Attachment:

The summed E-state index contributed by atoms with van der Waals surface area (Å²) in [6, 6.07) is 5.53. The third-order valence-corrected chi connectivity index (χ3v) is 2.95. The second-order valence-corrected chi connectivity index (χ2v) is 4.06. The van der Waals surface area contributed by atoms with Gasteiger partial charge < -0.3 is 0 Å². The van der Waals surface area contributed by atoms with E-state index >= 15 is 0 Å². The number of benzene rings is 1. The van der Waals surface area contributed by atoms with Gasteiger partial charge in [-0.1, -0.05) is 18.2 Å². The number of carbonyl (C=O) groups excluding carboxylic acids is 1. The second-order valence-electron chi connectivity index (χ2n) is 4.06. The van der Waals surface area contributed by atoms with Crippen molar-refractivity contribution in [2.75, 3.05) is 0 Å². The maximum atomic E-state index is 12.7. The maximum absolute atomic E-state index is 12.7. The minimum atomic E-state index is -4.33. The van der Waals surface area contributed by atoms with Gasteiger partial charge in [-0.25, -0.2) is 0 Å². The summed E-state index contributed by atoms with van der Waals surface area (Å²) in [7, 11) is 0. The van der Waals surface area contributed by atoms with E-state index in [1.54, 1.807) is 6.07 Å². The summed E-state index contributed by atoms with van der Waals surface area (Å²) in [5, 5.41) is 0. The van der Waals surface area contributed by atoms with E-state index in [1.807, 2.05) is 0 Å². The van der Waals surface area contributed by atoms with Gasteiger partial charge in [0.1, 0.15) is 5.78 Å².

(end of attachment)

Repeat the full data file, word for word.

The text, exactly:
The summed E-state index contributed by atoms with van der Waals surface area (Å²) in [6, 6.07) is 5.53. The third-order valence-corrected chi connectivity index (χ3v) is 2.95. The second-order valence-corrected chi connectivity index (χ2v) is 4.06. The van der Waals surface area contributed by atoms with Gasteiger partial charge < -0.3 is 0 Å². The van der Waals surface area contributed by atoms with E-state index >= 15 is 0 Å². The number of benzene rings is 1. The van der Waals surface area contributed by atoms with Gasteiger partial charge in [-0.1, -0.05) is 18.2 Å². The number of carbonyl (C=O) groups excluding carboxylic acids is 1. The second-order valence-electron chi connectivity index (χ2n) is 4.06. The van der Waals surface area contributed by atoms with Crippen molar-refractivity contribution in [2.75, 3.05) is 0 Å². The maximum atomic E-state index is 12.7. The maximum absolute atomic E-state index is 12.7. The minimum atomic E-state index is -4.33. The van der Waals surface area contributed by atoms with Gasteiger partial charge in [-0.25, -0.2) is 0 Å². The summed E-state index contributed by atoms with van der Waals surface area (Å²) in [7, 11) is 0. The van der Waals surface area contributed by atoms with E-state index in [1.54, 1.807) is 6.07 Å². The summed E-state index contributed by atoms with van der Waals surface area (Å²) in [5, 5.41) is 0. The van der Waals surface area contributed by atoms with E-state index in [1.807, 2.05) is 0 Å². The van der Waals surface area contributed by atoms with Gasteiger partial charge in [0.1, 0.15) is 5.78 Å².